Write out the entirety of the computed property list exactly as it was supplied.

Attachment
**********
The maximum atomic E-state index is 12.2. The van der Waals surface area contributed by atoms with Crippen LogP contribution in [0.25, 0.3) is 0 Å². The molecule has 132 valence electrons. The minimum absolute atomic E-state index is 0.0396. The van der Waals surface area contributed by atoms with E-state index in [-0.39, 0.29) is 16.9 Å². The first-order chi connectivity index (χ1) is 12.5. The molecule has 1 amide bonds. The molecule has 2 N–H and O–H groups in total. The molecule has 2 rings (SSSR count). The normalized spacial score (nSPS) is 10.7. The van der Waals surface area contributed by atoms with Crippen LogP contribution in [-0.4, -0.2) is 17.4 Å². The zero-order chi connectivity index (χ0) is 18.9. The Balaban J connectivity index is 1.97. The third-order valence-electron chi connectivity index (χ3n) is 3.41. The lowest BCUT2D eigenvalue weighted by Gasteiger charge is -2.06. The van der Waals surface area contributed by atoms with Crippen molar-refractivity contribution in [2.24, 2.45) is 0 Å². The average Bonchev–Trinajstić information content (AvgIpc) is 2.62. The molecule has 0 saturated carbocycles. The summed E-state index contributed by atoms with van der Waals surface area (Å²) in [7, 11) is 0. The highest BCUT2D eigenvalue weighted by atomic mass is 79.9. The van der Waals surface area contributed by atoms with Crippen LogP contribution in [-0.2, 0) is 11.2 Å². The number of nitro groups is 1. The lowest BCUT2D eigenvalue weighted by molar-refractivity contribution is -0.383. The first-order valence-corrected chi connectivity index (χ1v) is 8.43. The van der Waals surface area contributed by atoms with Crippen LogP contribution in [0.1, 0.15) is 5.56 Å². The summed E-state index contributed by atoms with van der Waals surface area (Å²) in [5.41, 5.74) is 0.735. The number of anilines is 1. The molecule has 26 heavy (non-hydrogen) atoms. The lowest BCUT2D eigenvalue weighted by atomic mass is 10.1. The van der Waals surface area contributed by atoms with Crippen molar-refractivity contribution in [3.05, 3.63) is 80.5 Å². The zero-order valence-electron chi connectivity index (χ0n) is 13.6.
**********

The maximum atomic E-state index is 12.2. The van der Waals surface area contributed by atoms with Crippen LogP contribution in [0.25, 0.3) is 0 Å². The molecule has 132 valence electrons. The minimum absolute atomic E-state index is 0.0396. The van der Waals surface area contributed by atoms with E-state index in [-0.39, 0.29) is 16.9 Å². The first-order chi connectivity index (χ1) is 12.5. The molecule has 1 amide bonds. The molecule has 2 N–H and O–H groups in total. The molecule has 2 rings (SSSR count). The normalized spacial score (nSPS) is 10.7. The van der Waals surface area contributed by atoms with Crippen LogP contribution in [-0.4, -0.2) is 17.4 Å². The zero-order chi connectivity index (χ0) is 18.9. The Balaban J connectivity index is 1.97. The third-order valence-electron chi connectivity index (χ3n) is 3.41. The lowest BCUT2D eigenvalue weighted by Gasteiger charge is -2.06. The van der Waals surface area contributed by atoms with Crippen molar-refractivity contribution in [2.24, 2.45) is 0 Å². The average Bonchev–Trinajstić information content (AvgIpc) is 2.62. The molecule has 0 saturated carbocycles. The summed E-state index contributed by atoms with van der Waals surface area (Å²) in [7, 11) is 0. The highest BCUT2D eigenvalue weighted by atomic mass is 79.9. The van der Waals surface area contributed by atoms with Crippen LogP contribution in [-0.2, 0) is 11.2 Å². The number of nitro groups is 1. The lowest BCUT2D eigenvalue weighted by molar-refractivity contribution is -0.383. The first-order valence-corrected chi connectivity index (χ1v) is 8.43. The van der Waals surface area contributed by atoms with Crippen LogP contribution in [0.1, 0.15) is 5.56 Å². The summed E-state index contributed by atoms with van der Waals surface area (Å²) in [5.41, 5.74) is 0.735. The number of anilines is 1. The molecule has 26 heavy (non-hydrogen) atoms. The lowest BCUT2D eigenvalue weighted by atomic mass is 10.1. The van der Waals surface area contributed by atoms with Crippen molar-refractivity contribution in [3.05, 3.63) is 80.5 Å². The zero-order valence-electron chi connectivity index (χ0n) is 13.6.